A North Atlantic Outlook: Are Metal Neutral JVs Good For The Industry, The Travelling Public And Airports?
When the US DoT and the EU Commission approved metal neutral joint ventures over the North Atlantic, among the major airlines of the three large global branded alliances, the justification was that they would be in the public interest. In a more rational aviation environment, they would allow for better capacity and frequency coordination and deliver a better product for consumers. There were some who disagreed; these included alliance members and other airlines who are excluded from the JVs, some corporate travel groups and some consumer groups.
Five years on, the JVs have expanded a little. They have, by unanimous agreement among the JV partners, been profitable in a market which was previously treacherously fickle. And there has been a good variety of service to suit business travel needs.
Yet issues remain about the standardisation of pricing – there is rarely more than a dollar or two difference among all the JV airlines from whatever alliance on a particular North Atlantic city pair.
And, with four out of five seats operating inside this closed environment, arguments are growing that this represents excessively dominant market participation.
The doubts are reinforced thanks to the various strenuous attempts to prevent any destabilisation of the “triopoly”. Perhaps most insidious is that the JVs have been the unspoken cornerstone of opposition to new entry, whether by Norwegian or the Gulf airlines. A cross-Atlantic coalition of opposition has formed against any airline that might divert sixth freedom traffic from beyond Europe away from the longer established hubs. Interestingly the bilateral air services system, with all its faults, was never intended to give any preference over sixth freedom traffic flows. Indeed some of the loudest protesters today were equally vociferous against any such form of transfer traffic when sixth freedom operators first started applying the concept back in the 1970s.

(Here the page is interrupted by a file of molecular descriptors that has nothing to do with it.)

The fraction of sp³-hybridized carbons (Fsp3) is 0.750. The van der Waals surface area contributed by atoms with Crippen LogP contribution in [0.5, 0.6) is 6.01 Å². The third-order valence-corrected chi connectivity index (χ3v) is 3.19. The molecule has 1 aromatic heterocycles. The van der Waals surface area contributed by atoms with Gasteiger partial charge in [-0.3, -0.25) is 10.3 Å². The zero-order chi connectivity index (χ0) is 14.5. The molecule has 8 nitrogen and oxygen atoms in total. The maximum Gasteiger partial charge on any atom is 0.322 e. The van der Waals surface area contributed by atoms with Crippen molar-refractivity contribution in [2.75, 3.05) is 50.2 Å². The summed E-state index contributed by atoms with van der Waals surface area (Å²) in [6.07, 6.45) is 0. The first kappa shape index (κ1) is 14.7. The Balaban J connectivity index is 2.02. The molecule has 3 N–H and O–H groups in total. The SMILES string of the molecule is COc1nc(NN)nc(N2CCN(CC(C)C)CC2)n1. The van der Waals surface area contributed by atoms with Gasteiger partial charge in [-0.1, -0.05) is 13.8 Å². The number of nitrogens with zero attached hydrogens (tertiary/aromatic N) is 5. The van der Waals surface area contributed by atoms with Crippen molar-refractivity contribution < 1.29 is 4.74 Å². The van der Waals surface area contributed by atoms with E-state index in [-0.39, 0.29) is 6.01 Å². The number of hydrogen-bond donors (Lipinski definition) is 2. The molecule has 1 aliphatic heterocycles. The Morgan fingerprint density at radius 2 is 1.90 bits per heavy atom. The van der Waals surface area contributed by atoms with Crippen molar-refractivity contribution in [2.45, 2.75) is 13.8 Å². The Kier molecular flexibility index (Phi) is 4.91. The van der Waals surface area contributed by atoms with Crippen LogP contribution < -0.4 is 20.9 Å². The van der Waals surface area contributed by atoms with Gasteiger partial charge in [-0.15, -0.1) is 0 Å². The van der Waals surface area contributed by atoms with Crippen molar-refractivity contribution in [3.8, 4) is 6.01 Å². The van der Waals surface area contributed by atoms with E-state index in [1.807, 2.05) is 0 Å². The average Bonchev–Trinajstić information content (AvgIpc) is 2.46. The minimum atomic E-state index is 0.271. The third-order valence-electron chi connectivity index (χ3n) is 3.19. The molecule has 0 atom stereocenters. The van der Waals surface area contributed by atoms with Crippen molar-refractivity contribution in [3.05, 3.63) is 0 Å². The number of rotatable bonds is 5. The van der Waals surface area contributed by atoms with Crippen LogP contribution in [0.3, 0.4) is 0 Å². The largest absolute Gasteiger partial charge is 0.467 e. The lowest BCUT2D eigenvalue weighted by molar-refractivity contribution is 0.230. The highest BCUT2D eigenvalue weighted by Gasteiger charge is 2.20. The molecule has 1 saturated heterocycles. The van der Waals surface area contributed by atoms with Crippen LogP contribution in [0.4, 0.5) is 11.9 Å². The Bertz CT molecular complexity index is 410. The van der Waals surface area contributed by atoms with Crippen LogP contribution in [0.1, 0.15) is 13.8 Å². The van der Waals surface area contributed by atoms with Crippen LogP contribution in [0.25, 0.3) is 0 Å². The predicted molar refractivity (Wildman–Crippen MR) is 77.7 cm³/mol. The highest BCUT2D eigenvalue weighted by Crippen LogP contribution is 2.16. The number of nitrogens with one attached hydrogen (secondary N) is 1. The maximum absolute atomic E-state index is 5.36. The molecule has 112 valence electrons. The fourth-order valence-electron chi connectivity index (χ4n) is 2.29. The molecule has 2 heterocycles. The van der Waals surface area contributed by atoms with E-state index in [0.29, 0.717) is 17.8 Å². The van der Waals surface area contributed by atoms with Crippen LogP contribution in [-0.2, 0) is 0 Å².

Meanwhile, JVs are now appearing in other markets, such as across the Pacific and between Japan and Germany.
- Are the JVs proving beneficial to consumers, as anticipated by the regulatory authorities?
- How does traffic growth and pricing behaviour compare with other major markets?
- Are the JVs a constraint on new entry?
- Are they a useful model for extrapolation globally?
- How adequate are competition authorities outside the US and Europe in dealing with applications for similar antitrust immunity?
- Finnair, Chief Commercial Officer, Juha Jarvinen
- Star Alliance, Chief Executive Officer, Mark Schwab
- ELFAA, Secretary General, John Hanlon